“The riches of the world pale in comparison to the value of an honest opinion.”

Harvey Mackay, Dig Your Well Before You’re Thirsty, Currency, 1997, p. 186.

integrity (1)

Integrity-that most important quality

According to John Maxwell, author of ‘Developing the Leader within You’, a survey of 1300 senior US executives found that the human quality most necessary to success is integrity. Maxwell says that integrity must be demonstrated daily in such tangible ways as these:

  • Live what you preach. Deciding what to be is more important than deciding what to do. It’s not a case of ‘what are you going to do when you grow up?’ but rather ‘what are you going to be?’. The character decision must be made before a career is chosen.
  • Do what you say. If you promise something to a colleague or superior, keep your word. The one unforgivable sin is betraying a trust or breaking a promise.
  • Be honest with others. If those you work with ever catch you misrepresenting the facts or covering up, you will lose credibility. And it will not be easy to repair.
  • Put what is best for others ahead of what is best for you. Put first your organisation and those you work with. In so doing, you’ll develop friendships and loyalty, and keep integrity with those who employ you.
  • Be transparent and vulnerable. ‘Long ago’, writes Maxwell, ‘I realised that in working with people I have two choices… If I close my arms, I won’t get hurt, but I will not get help either. If I open my arms I likely will get hurt, but I will also receive help. So I’ve opened my arms and allowed others to enjoy the journey with me. My greatest gift to others is not a job, but myself. That is true of any leader.’


A model for action

Take some time to think of people who have demonstrated leadership qualities to you. Who are the leaders you know? Make a list of them today. The list could include your boss, co-workers, spouse or relatives, and friends, as well as historical figures, people you’ve met through books, television, or other media. It makes no difference how long you make your list.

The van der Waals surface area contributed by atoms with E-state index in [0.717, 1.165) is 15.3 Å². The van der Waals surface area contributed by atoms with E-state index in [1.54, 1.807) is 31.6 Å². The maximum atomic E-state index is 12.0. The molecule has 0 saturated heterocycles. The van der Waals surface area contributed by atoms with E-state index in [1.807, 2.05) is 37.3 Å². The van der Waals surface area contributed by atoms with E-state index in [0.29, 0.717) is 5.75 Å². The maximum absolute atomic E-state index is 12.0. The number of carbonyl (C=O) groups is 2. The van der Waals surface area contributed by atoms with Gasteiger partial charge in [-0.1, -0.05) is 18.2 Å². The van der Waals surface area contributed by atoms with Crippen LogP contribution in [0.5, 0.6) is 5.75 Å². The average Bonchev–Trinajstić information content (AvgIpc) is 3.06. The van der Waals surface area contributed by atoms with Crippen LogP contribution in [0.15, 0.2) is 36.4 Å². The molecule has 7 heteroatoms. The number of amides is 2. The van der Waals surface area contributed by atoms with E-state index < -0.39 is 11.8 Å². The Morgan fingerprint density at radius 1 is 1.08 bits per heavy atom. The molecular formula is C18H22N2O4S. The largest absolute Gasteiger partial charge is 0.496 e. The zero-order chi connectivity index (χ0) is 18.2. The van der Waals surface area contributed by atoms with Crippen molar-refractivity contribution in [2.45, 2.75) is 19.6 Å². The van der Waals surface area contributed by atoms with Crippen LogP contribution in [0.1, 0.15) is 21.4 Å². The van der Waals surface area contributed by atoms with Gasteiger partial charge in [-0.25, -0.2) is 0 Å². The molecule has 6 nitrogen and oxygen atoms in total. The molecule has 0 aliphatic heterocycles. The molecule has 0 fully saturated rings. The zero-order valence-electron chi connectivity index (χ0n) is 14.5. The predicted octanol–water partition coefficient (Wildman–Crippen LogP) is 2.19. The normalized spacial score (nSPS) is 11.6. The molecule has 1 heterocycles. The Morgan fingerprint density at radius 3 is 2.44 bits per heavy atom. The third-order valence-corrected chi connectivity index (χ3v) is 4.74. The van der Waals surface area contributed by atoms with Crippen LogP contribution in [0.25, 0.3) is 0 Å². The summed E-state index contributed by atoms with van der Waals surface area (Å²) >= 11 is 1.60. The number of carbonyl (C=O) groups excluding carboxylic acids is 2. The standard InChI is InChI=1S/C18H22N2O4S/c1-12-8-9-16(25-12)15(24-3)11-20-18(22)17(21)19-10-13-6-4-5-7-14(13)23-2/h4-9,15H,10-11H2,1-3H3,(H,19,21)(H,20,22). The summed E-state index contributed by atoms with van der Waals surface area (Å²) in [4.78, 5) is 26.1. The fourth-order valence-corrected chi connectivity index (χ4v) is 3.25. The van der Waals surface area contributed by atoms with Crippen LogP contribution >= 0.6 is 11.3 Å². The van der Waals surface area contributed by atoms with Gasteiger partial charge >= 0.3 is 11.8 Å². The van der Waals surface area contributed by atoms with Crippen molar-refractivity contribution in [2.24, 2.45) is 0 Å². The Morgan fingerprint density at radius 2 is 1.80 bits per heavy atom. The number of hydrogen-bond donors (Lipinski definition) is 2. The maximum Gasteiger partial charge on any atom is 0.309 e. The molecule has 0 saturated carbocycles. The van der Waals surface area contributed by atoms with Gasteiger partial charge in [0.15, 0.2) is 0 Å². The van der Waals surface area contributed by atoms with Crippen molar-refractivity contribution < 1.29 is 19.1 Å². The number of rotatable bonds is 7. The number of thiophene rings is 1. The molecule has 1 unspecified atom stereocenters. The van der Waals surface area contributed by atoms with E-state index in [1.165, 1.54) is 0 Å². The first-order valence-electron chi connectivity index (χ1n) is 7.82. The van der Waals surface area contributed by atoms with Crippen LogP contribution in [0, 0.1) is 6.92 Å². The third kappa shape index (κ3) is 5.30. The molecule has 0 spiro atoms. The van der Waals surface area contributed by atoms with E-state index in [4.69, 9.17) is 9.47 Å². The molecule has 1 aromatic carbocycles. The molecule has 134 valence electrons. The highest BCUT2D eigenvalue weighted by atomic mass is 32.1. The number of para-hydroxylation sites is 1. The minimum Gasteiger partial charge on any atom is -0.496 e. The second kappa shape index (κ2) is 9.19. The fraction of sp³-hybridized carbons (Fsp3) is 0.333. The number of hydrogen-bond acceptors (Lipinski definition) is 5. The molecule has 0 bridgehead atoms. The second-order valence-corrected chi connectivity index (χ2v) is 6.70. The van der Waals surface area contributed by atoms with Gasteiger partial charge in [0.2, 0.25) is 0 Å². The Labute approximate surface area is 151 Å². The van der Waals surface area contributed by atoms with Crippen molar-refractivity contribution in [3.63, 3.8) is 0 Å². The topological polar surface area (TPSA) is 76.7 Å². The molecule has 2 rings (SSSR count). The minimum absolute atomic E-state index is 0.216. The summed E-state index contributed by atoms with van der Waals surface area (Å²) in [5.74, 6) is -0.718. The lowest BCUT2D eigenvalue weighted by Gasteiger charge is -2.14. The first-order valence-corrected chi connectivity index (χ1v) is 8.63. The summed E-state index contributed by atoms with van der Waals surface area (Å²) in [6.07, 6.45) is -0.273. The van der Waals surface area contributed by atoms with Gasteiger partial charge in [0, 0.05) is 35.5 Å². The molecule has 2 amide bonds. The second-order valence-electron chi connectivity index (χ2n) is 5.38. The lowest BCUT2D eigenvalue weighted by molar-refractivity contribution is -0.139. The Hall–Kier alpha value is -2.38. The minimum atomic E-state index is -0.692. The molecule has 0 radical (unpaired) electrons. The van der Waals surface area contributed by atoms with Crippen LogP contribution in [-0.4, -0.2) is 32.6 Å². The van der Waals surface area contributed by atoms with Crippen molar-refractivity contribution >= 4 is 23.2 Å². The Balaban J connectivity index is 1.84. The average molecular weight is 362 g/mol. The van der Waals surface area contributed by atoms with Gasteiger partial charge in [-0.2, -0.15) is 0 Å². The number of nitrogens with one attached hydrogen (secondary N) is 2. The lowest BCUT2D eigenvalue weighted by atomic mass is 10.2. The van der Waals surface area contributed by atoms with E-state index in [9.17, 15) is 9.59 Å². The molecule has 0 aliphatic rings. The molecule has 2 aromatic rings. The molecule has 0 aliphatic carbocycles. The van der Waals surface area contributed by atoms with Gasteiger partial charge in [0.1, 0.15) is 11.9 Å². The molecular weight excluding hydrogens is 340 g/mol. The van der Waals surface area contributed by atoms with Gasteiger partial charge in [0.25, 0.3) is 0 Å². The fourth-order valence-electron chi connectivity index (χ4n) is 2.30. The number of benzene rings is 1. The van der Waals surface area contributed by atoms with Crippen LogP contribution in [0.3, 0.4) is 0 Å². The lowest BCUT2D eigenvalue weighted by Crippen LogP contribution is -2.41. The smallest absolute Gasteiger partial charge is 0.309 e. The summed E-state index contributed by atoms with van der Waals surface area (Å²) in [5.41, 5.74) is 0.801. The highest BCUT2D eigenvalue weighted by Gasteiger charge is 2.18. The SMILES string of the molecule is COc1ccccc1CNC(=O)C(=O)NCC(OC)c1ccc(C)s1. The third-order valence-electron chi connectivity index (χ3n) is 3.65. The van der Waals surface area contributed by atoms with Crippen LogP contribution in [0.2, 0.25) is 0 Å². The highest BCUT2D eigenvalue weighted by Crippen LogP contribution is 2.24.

Now, why do you consider the people on your list leaders? What did they do to deserve that honour? List their qualities. Explain your reasoning.

To become a leader, you’ll need to develop the same or similar qualities. Would you say you’re already on track? How can you speed up that process? And if you’re not on track, how can you get there?

Use your answers to set some targets for your life, and then proceed to achieve those targets.


How’s your credibility rating?

The manager who creates an atmosphere of trust can get more out of staff. The key is to make it clear you want to know what they really think.

According to the journal ‘Organizational Dynamics’, managers should ask themselves these questions:

  • Do I give subordinates’ ideas an unbiased hearing?
  • Do I show respect for people who disagree with me?

To win your staff’s trust, you should be honest and direct and listen calmly. Let your staff know how cooperative you can be.


A question of integrity

There are a number of questions you must ask yourself when assessing your integrity. Do you have a good value system? Are you honest, straightforward, and non-manipulating? Do you tell the truth and keep your promises even if circum-stances have changed since you gave your word? Do you avoid even the appearance of impropriety, and are you aware that the company you keep can be a reflection on your own integrity? Do you pay as much attention to the spirit of the law as you do to the letter of the law?

The same questions apply to your organisation. Does it stand behind its products? Do the senior people who sell them-selves to clients and customers as part of the service actually do the work? Does the organisation pay its bills when it says it will? Does it give back to the community or try to get around zoning laws or recycling and dumping ordinances?…

Adapted from Frank Sonnenberg’s Managing with a Conscience.


The keys to doing what is right:

Verify your own values.

Articulate your own ethical grid and philosophy of life.

Learn the proper perspectives on issues.

Unpack right values through action.

Evaluate your growth.

Share these truths (your values) with other people.

Ron Jenson, Future Achievement International


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